I really believe that all good food starts with the shopping and for any decent Chef; the starting point of any new dish is always the ingredients. Great chefs will think endlessly about their appearance, aroma, texture and flavour.
Only when you understand and respect the essence of an ingredient can you properly come to enhance its flavour through cooking. Seasonality is important too and the seasons and their differences are simply part of the experience of life. If you eat frozen green peas throughout the winter, where is the pleasure when the first young peas appear in the spring?
I always head straight for the fish stalls whenever I enter a local market. It’s undoubtedly the easiest place to spot the signs of freshness and quality, as it’s almost impossible to disguise super-fresh seafood. So what are the signs to look for when shopping for fish? First of all, fresh fish should never smell strongly but have a faint aroma of the sea.
It should look appetizing with clear, bright eyes and a shiny vivid skin. The flesh should always be firm and adhere firmly to the bone. The gills should be a bright red or startling pink colour and the fins and tails should be clearly defined and undamaged. This week I saw some really beautiful red mullet in the market and I just had to buy some.
“Salmonetes” as they are known in Spain are astonishing fish to look at due to their unique bright red skin. They are also full of flavour in part due to their high fat content. They suit simple cooking methods particularly well – just make sure not to overcook the fish as the flesh will go from deliciously moist to very dry in a matter of seconds.
No matter how you prepare the fish, make sure you hold on to the livers, as these are a real delicacy and are beautiful fried off with a couple of garlic cloves – a real ‘cheffy’ option but utterly delicious!
One of the most amazing red mullet dishes I have ever tried was from the 3 Michelin starred Basque chef, Martin Berasategui. He serves a fillet of red mullet with what he calls “edible crystallized scales”. Through a continuous application of virgin olive oil at 200ºC poured over the layers of scales, they start to stand up stand upright and crystallize. With this process the dish gains in texture, flavour, colour and idiosyncrasy. Simple but brilliant at the same time.
I love to serve red mullet with Mediterranean flavours. Olives, capers, anchovies, saffron, tomatoes are great options, but this week I’m serving it with two of my favourite Spanish recipes from the Catalan kitchen; Escalivada and Romesco sauce. Red mullet also flavours another of favourite dishes, Suquet. Bon Profit!
Fillets of red mullet with escalivada and romesco sauce
- 8 fillets of red mullet
- 2 large aubergines
- 2 red bell peppers
- 2 yellow bell peppers
- 1 Spanish onion
- 150 ml olive oil
- 2 tbsp’s lemon juice
- 2 garlic cloves, crushed
Roast the red pepper in a hot oven or place under a hot grill until the skin blackens and blisters. Place in a bowl and cover well with cling-film. The steam will help to peel the pepper. When cold enough to handle, cut in half lengthways and remove the seeds.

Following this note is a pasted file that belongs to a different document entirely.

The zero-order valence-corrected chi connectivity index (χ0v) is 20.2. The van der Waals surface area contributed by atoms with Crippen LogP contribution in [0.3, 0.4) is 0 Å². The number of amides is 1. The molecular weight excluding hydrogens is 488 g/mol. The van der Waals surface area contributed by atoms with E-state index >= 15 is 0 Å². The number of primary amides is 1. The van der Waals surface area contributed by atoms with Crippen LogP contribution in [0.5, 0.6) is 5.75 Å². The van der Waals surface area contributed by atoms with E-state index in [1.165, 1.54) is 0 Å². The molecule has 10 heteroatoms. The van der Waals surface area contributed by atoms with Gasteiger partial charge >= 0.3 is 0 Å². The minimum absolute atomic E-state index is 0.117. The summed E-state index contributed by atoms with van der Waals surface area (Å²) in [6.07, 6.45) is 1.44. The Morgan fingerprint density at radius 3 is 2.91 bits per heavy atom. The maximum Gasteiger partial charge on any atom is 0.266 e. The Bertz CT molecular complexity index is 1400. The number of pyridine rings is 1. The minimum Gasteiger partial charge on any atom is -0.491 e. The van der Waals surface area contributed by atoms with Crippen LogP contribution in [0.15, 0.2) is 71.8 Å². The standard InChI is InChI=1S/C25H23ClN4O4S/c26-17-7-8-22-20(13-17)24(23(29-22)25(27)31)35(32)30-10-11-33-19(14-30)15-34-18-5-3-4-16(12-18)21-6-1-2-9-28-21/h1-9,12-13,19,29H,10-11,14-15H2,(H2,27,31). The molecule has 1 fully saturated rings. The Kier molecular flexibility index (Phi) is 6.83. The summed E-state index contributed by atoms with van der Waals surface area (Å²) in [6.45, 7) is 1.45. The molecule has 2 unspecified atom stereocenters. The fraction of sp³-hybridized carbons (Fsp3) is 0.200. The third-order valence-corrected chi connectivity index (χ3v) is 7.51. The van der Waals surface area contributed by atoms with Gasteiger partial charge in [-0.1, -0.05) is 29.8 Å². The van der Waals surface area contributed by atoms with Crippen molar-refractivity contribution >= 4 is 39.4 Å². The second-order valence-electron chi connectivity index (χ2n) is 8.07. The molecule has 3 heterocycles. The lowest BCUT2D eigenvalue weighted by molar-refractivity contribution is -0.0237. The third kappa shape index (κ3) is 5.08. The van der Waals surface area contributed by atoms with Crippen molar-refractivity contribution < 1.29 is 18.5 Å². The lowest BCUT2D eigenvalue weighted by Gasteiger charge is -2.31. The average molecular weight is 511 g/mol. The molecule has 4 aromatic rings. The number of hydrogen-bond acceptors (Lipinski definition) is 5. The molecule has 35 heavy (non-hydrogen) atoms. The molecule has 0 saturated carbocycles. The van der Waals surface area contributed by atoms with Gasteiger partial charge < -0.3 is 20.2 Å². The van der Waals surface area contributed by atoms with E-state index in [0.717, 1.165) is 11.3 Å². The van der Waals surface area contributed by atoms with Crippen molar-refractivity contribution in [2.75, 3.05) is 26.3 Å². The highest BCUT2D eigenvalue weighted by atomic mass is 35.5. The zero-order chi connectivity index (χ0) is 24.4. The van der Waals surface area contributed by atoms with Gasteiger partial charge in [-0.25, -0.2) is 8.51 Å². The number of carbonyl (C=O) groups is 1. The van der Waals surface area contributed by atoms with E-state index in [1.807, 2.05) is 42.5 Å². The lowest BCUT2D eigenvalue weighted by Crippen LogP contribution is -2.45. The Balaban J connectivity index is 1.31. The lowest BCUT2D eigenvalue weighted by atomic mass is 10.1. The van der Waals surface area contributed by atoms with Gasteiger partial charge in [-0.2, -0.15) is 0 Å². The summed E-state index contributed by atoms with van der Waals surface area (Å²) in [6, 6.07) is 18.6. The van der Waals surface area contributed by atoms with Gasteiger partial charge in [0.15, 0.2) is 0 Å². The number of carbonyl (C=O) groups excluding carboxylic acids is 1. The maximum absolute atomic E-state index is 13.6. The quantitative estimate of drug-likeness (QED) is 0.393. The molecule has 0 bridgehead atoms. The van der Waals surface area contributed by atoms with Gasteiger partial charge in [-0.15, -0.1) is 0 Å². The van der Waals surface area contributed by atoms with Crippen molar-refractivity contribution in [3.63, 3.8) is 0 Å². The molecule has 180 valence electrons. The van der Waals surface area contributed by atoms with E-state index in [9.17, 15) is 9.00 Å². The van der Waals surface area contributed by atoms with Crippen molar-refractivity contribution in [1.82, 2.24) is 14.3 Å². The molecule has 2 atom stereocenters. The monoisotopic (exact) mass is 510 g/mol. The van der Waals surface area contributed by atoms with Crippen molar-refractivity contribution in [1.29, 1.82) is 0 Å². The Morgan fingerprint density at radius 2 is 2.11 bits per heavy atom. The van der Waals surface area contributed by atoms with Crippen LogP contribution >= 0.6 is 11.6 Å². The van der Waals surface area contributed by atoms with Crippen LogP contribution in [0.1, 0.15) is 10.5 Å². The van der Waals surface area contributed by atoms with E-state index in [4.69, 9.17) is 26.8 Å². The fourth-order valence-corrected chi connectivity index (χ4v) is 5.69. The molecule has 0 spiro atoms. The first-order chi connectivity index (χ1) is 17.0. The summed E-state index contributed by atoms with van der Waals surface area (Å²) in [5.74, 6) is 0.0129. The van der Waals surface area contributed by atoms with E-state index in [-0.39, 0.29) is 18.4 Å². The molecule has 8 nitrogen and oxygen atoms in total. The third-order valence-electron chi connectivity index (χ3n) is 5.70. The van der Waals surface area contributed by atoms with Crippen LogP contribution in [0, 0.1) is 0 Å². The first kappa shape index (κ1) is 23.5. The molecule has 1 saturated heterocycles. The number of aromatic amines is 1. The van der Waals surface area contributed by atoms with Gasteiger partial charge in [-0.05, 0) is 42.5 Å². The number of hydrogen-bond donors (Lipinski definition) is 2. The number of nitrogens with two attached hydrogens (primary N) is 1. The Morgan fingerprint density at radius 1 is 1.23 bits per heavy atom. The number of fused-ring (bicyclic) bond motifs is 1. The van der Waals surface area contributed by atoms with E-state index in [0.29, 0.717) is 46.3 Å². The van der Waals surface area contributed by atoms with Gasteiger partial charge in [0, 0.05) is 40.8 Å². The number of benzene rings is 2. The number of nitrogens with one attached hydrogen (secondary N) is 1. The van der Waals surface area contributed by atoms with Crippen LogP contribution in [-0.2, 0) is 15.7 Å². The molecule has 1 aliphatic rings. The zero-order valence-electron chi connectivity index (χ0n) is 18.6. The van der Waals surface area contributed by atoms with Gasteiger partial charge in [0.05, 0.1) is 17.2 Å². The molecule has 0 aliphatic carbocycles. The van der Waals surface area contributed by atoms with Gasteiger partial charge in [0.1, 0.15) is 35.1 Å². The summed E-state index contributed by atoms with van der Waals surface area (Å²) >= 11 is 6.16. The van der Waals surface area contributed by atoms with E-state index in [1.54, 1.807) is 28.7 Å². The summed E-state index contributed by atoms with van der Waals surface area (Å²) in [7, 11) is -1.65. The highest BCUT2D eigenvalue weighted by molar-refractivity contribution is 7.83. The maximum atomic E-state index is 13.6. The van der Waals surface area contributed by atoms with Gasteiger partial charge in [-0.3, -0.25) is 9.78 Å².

Peel the skin away from the flesh of the pepper and discard. Place the peeled, deseeded pepper in a liquidiser. Place the almonds, garlic, stale bread and half the olive oil in a frying pan and gently toast them. Add this mixture to the peppers in the liquidiser and blend to a puree.
Add the tomato puree, paprika, brandy and sherry vinegar. With the motor running, slowly add the remaining olive oil to emulsify and thicken the sauce. Season to taste. This sauce can be stored in an airtight container or jar for 3-4 days in the refrigerator.
- 1 large red pepper
- 450ml olive oil
- 100g peeled almonds
- 3 garlic cloves, crushed
- 1tbsn tomato puree
- 2tspn paprika
- 1 slice of stale bread, diced
- 50ml brandy
- 30ml sherry vinegar
Place the aubergines, peppers and onion on a roasting tray, drizzle with the olive oil and season. Place in a hot oven or under a hot grill and cook until the pepper skins are charred and the vegetables tender, about 15 minutes.
Remove from the oven and place them in a bowl covered with cling film. Let them cool enough to handle, then peel the vegetables and cut them into strips. Add crushed garlic, lemon juice and season to taste.
Pan-fry the red mullet fillets in a little olive oil, 1 minute on each side should be enough. Place a big spoonful of escalivada on warmed plates and top with a couple of red mullet fillets. Serve with romesco sauce.
Suquet de Peix
- 500g monkfish tail
- 500g sea bream
- 700g fresh mussels (cleaned)
- 400g red mullet
- 1200ml fish stock
- 1 Spanish onion (chopped)
- 4 tomatoes (peeled and chopped)
- 2 potatoes(peeled and sliced)
- 100g toasted almonds (ground)
- 4 garlic cloves
- 1tbsp Chopped parsley
- 200ml olive oil
- Pinch of fresh saffron
Clean the fish and cut into even sized pieces. Heat the olive oil in a heavy-bottomed saucepan and add the onions. Cook over a gentle heat to soften and add the garlic, tomatoes, saffron and potatoes. Cover with fish stock and bring to the boil. Turn down the heat and simmer for 10-15 minutes.
Stir in the cleaned fish, mussels and ground almonds.
Cook for another 10 minutes until all the mussels have opened and the fish is cooked. Add the chopped parsley and season to taste. Pour into a soup tureen and serve immediately.